Daily Record Staff//August 24, 2022
//August 24, 2022
With a practice focused on civil rights, Chelsea Crawford focuses on cases that include police misconduct, disability rights, and wrongful convictions. Joining Brown, Goldstein & Levy, LLP in 2015, she has worked on some of the largest wrongful convictions and police misconduct cases in the state.
Last year, she worked to obtain a $6.5 million settlement for the family of Eric Sopp, an unarmed man who was shot and killed by a Baltimore County Police officer during a mental health crisis.
Before joining her current firm, she served as a judicial law clerk for the United States Court of Appeals for the Fourth Circuit, and the United States District Court for the District Court of Maryland. Crawford earned her Juris Doctor from the University of Maryland Francis King Carey School of Law and joined KYW-TV in Philadelphia as an assistant assignment editor, and an assistant editor at All Things Considered for National Public Radio.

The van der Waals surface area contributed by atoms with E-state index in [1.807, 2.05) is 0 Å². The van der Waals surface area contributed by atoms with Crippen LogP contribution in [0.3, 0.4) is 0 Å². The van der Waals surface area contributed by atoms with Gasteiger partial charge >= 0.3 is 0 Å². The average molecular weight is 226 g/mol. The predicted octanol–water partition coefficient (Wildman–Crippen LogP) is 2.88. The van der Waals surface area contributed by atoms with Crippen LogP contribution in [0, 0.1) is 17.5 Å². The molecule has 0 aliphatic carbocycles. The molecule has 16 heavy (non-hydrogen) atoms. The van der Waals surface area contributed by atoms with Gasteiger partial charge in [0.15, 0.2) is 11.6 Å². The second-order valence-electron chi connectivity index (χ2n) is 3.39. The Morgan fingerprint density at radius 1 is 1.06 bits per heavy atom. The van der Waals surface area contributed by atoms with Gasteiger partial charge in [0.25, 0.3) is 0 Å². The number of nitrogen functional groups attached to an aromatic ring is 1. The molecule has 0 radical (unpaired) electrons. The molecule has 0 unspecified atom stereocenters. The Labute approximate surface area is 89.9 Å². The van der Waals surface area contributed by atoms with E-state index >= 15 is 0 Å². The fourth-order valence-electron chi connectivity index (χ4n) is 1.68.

She holds a bachelor’s degree in broadcast journalism from the University of Maryland.
What do you think is the No 1 challenge working women face?
An ongoing and significant challenge for women is earning the same respect as their male peers, without the critique that we are aggressive and difficult to work with. I find that in the legal profession, male peers are celebrated for their assertiveness and persistence, while these same qualities viewed are negative traits for women.